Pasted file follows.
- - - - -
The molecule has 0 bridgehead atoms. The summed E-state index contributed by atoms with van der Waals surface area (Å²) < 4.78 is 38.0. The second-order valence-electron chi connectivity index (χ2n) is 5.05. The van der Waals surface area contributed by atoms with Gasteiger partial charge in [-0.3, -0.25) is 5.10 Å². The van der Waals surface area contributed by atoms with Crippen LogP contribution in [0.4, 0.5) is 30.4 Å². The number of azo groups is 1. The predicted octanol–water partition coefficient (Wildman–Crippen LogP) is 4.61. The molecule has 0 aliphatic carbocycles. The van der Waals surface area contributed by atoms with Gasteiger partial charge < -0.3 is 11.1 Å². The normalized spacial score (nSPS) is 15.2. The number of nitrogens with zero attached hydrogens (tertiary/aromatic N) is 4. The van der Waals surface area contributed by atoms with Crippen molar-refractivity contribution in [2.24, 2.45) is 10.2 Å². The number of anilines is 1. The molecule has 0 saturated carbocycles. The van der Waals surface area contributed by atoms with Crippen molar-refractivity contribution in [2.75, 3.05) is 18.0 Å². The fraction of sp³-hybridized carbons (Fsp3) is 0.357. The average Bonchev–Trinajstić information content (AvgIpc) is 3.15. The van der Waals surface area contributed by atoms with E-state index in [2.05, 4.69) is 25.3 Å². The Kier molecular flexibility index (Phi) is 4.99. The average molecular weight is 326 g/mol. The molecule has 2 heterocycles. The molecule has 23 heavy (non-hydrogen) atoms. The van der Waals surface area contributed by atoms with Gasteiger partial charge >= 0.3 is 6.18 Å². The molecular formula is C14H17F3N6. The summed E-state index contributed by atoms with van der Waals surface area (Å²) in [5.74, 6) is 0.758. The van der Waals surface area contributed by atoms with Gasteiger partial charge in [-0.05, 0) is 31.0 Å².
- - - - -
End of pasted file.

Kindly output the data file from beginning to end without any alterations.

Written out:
The molecule has 0 bridgehead atoms. The summed E-state index contributed by atoms with van der Waals surface area (Å²) < 4.78 is 38.0. The second-order valence-electron chi connectivity index (χ2n) is 5.05. The van der Waals surface area contributed by atoms with Gasteiger partial charge in [-0.3, -0.25) is 5.10 Å². The van der Waals surface area contributed by atoms with Crippen LogP contribution in [0.4, 0.5) is 30.4 Å². The number of azo groups is 1. The predicted octanol–water partition coefficient (Wildman–Crippen LogP) is 4.61. The molecule has 0 aliphatic carbocycles. The van der Waals surface area contributed by atoms with Gasteiger partial charge < -0.3 is 11.1 Å². The normalized spacial score (nSPS) is 15.2. The number of nitrogens with zero attached hydrogens (tertiary/aromatic N) is 4. The van der Waals surface area contributed by atoms with Crippen molar-refractivity contribution in [2.24, 2.45) is 10.2 Å². The number of anilines is 1. The molecule has 0 saturated carbocycles. The van der Waals surface area contributed by atoms with Crippen molar-refractivity contribution in [2.75, 3.05) is 18.0 Å². The fraction of sp³-hybridized carbons (Fsp3) is 0.357. The average Bonchev–Trinajstić information content (AvgIpc) is 3.15. The van der Waals surface area contributed by atoms with E-state index in [2.05, 4.69) is 25.3 Å². The Kier molecular flexibility index (Phi) is 4.99. The average molecular weight is 326 g/mol. The molecule has 2 heterocycles. The molecule has 23 heavy (non-hydrogen) atoms. The van der Waals surface area contributed by atoms with Gasteiger partial charge >= 0.3 is 6.18 Å². The molecular formula is C14H17F3N6. The summed E-state index contributed by atoms with van der Waals surface area (Å²) in [5.74, 6) is 0.758. The van der Waals surface area contributed by atoms with Gasteiger partial charge in [-0.05, 0) is 31.0 Å².